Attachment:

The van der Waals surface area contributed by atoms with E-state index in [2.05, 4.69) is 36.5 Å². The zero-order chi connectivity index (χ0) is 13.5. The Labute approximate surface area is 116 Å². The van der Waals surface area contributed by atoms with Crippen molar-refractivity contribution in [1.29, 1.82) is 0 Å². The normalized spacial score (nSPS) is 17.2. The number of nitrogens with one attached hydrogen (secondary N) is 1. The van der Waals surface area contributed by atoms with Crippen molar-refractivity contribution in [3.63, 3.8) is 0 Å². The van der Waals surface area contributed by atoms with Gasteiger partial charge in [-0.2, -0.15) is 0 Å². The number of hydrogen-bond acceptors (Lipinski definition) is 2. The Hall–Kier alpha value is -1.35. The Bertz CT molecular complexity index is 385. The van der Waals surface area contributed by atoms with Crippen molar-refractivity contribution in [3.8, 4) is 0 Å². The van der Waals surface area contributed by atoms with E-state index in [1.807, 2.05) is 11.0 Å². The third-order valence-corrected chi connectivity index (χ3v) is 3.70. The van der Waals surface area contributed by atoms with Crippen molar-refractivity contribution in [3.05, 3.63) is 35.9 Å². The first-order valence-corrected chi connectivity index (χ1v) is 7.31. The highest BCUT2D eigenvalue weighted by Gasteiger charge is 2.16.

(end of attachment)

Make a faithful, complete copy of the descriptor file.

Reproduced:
The van der Waals surface area contributed by atoms with E-state index in [2.05, 4.69) is 36.5 Å². The zero-order chi connectivity index (χ0) is 13.5. The Labute approximate surface area is 116 Å². The van der Waals surface area contributed by atoms with Crippen molar-refractivity contribution in [1.29, 1.82) is 0 Å². The normalized spacial score (nSPS) is 17.2. The number of nitrogens with one attached hydrogen (secondary N) is 1. The van der Waals surface area contributed by atoms with Crippen molar-refractivity contribution in [3.63, 3.8) is 0 Å². The van der Waals surface area contributed by atoms with Gasteiger partial charge in [-0.2, -0.15) is 0 Å². The number of hydrogen-bond acceptors (Lipinski definition) is 2. The Hall–Kier alpha value is -1.35. The Bertz CT molecular complexity index is 385. The van der Waals surface area contributed by atoms with Crippen molar-refractivity contribution in [3.8, 4) is 0 Å². The van der Waals surface area contributed by atoms with E-state index in [1.807, 2.05) is 11.0 Å². The third-order valence-corrected chi connectivity index (χ3v) is 3.70. The van der Waals surface area contributed by atoms with Crippen molar-refractivity contribution in [3.05, 3.63) is 35.9 Å². The first-order valence-corrected chi connectivity index (χ1v) is 7.31. The highest BCUT2D eigenvalue weighted by Gasteiger charge is 2.16.